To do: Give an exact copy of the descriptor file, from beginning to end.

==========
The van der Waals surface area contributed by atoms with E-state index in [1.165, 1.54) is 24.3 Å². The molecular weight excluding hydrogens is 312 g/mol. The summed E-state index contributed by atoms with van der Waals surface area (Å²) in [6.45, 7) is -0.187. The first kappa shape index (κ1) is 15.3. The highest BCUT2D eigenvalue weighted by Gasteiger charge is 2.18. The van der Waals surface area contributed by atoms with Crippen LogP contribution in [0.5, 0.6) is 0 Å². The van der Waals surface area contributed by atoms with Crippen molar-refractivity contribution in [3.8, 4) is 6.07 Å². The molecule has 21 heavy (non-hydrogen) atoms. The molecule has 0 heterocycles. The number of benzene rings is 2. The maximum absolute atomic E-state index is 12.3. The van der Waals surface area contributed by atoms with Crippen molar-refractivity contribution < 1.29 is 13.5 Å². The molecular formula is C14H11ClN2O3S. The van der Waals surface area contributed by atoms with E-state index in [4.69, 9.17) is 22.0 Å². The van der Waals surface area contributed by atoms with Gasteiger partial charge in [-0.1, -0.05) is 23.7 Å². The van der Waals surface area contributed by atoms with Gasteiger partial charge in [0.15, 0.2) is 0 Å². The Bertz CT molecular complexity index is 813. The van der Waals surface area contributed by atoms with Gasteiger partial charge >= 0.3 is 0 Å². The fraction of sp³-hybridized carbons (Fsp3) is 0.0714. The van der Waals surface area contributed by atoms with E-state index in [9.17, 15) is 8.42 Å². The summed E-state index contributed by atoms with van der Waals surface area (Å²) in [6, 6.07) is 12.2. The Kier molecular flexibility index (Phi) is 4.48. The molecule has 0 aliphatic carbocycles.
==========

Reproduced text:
The van der Waals surface area contributed by atoms with E-state index in [1.165, 1.54) is 24.3 Å². The molecular weight excluding hydrogens is 312 g/mol. The summed E-state index contributed by atoms with van der Waals surface area (Å²) in [6.45, 7) is -0.187. The first kappa shape index (κ1) is 15.3. The highest BCUT2D eigenvalue weighted by Gasteiger charge is 2.18. The van der Waals surface area contributed by atoms with Crippen LogP contribution in [0.5, 0.6) is 0 Å². The van der Waals surface area contributed by atoms with Crippen molar-refractivity contribution in [3.8, 4) is 6.07 Å². The molecule has 21 heavy (non-hydrogen) atoms. The molecule has 0 heterocycles. The number of benzene rings is 2. The maximum absolute atomic E-state index is 12.3. The van der Waals surface area contributed by atoms with Crippen molar-refractivity contribution < 1.29 is 13.5 Å². The molecular formula is C14H11ClN2O3S. The van der Waals surface area contributed by atoms with E-state index in [4.69, 9.17) is 22.0 Å². The van der Waals surface area contributed by atoms with Gasteiger partial charge in [-0.1, -0.05) is 23.7 Å². The van der Waals surface area contributed by atoms with Gasteiger partial charge in [0.15, 0.2) is 0 Å². The Bertz CT molecular complexity index is 813. The van der Waals surface area contributed by atoms with Gasteiger partial charge >= 0.3 is 0 Å². The fraction of sp³-hybridized carbons (Fsp3) is 0.0714. The van der Waals surface area contributed by atoms with E-state index in [9.17, 15) is 8.42 Å². The summed E-state index contributed by atoms with van der Waals surface area (Å²) in [6, 6.07) is 12.2. The Kier molecular flexibility index (Phi) is 4.48. The molecule has 0 aliphatic carbocycles.